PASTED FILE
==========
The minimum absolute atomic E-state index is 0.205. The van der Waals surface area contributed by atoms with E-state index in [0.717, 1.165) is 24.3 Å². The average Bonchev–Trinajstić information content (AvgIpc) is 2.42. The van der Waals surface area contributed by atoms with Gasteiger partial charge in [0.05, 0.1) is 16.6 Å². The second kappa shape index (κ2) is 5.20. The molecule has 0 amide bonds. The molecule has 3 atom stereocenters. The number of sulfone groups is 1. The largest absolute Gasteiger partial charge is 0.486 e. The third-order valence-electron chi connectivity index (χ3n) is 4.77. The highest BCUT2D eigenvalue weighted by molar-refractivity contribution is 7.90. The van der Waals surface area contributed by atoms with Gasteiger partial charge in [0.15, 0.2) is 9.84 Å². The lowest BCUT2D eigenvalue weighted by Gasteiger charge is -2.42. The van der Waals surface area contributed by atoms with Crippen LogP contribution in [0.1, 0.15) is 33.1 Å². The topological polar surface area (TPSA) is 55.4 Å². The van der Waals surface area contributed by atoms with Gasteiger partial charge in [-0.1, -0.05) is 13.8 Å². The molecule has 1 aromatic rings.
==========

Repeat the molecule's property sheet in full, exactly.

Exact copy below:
The minimum absolute atomic E-state index is 0.205. The van der Waals surface area contributed by atoms with E-state index in [0.717, 1.165) is 24.3 Å². The average Bonchev–Trinajstić information content (AvgIpc) is 2.42. The van der Waals surface area contributed by atoms with Gasteiger partial charge in [0.05, 0.1) is 16.6 Å². The second kappa shape index (κ2) is 5.20. The molecule has 0 amide bonds. The molecule has 3 atom stereocenters. The number of sulfone groups is 1. The largest absolute Gasteiger partial charge is 0.486 e. The third-order valence-electron chi connectivity index (χ3n) is 4.77. The highest BCUT2D eigenvalue weighted by molar-refractivity contribution is 7.90. The van der Waals surface area contributed by atoms with Gasteiger partial charge in [0.15, 0.2) is 9.84 Å². The lowest BCUT2D eigenvalue weighted by Gasteiger charge is -2.42. The van der Waals surface area contributed by atoms with Crippen LogP contribution in [0.1, 0.15) is 33.1 Å². The topological polar surface area (TPSA) is 55.4 Å². The van der Waals surface area contributed by atoms with Gasteiger partial charge in [-0.1, -0.05) is 13.8 Å². The molecule has 1 aromatic rings.